On this day in Tudor history, 9th August 1588, Queen Elizabeth I gave her famous Tilbury Speech to the forces gathered at Tilbury Fort.
It is a speech that has been immortalised on screen by the likes of Glenda Jackson and Cate Blanchett, and is famous for the line "I know I have the body but of a weak and feeble woman; but I have the heart and stomach of a king, and of a king of England too", but what words did Elizabeth really speak that day?
In today's talk,I share three versions of Elizabeth I's Tilbury Speech.
Also on this day in history:
- 1556 – Funeral of Sir William Laxton, Lord Mayor of London (1544-5) and one of the wealthiest London merchants, at the parish church in St Mary Aldermary. The funeral was followed by a banquet hosted by the Grocers' Company of London and a mass led by John Harpsfield, Archdeacon of London.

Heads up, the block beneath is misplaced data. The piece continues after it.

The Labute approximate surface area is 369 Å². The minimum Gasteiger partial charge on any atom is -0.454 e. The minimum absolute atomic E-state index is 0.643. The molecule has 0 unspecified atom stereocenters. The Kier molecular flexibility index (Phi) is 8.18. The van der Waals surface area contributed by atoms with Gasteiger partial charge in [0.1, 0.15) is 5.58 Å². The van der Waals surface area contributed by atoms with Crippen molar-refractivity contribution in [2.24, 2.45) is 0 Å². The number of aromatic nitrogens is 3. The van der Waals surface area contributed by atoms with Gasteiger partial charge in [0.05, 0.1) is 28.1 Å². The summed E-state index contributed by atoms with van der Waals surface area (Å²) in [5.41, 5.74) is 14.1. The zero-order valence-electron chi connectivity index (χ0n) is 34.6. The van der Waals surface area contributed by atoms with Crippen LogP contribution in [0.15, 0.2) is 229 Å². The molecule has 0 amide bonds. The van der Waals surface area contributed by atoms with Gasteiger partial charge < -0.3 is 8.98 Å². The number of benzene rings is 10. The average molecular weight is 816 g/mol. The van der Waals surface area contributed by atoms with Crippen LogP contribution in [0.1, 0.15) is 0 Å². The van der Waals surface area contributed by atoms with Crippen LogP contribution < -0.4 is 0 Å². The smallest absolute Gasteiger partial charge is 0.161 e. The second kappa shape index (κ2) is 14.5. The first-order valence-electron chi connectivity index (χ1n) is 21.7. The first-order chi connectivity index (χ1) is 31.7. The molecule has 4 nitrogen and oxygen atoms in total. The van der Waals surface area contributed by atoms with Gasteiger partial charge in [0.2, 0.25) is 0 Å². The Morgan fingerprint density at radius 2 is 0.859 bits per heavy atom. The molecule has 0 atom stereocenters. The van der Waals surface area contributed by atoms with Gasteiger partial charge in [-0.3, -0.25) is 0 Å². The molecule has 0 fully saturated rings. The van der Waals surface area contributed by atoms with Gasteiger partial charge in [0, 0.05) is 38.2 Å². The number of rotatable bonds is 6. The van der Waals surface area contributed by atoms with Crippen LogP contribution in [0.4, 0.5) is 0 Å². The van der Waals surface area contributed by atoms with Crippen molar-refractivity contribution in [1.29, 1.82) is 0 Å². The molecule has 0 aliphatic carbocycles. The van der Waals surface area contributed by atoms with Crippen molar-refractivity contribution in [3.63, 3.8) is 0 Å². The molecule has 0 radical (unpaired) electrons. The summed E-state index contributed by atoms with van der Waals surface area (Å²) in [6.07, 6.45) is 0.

- 1557 – Burial of the composer Nicholas Ludford in St Margaret's Church, Westminster. Ludford is known for his festal masses, which can be found in the Caius and Lambeth choirbooks (1521-27) and the Peterhouse partbooks (1539-40), and has been described as “"one of the last unsung geniuses of Tudor polyphony" (David Skinner).
- 1561 - While on a visit to Ipswich in Suffolk, Queen Elizabeth I issued injunctions forbidding women to reside in cathedrals and colleges.
- 1611 – Death of John Blagrave, mathematician and land surveyor. He was buried in St Lawrence's Church, Reading. Blagrave's works included “The Mathematical Jewel” (1585), Astrolabium Uranicum generale (1596) and “The Art of Dyalling” (1609). He also designed and made instruments, including sundials and astrolabes.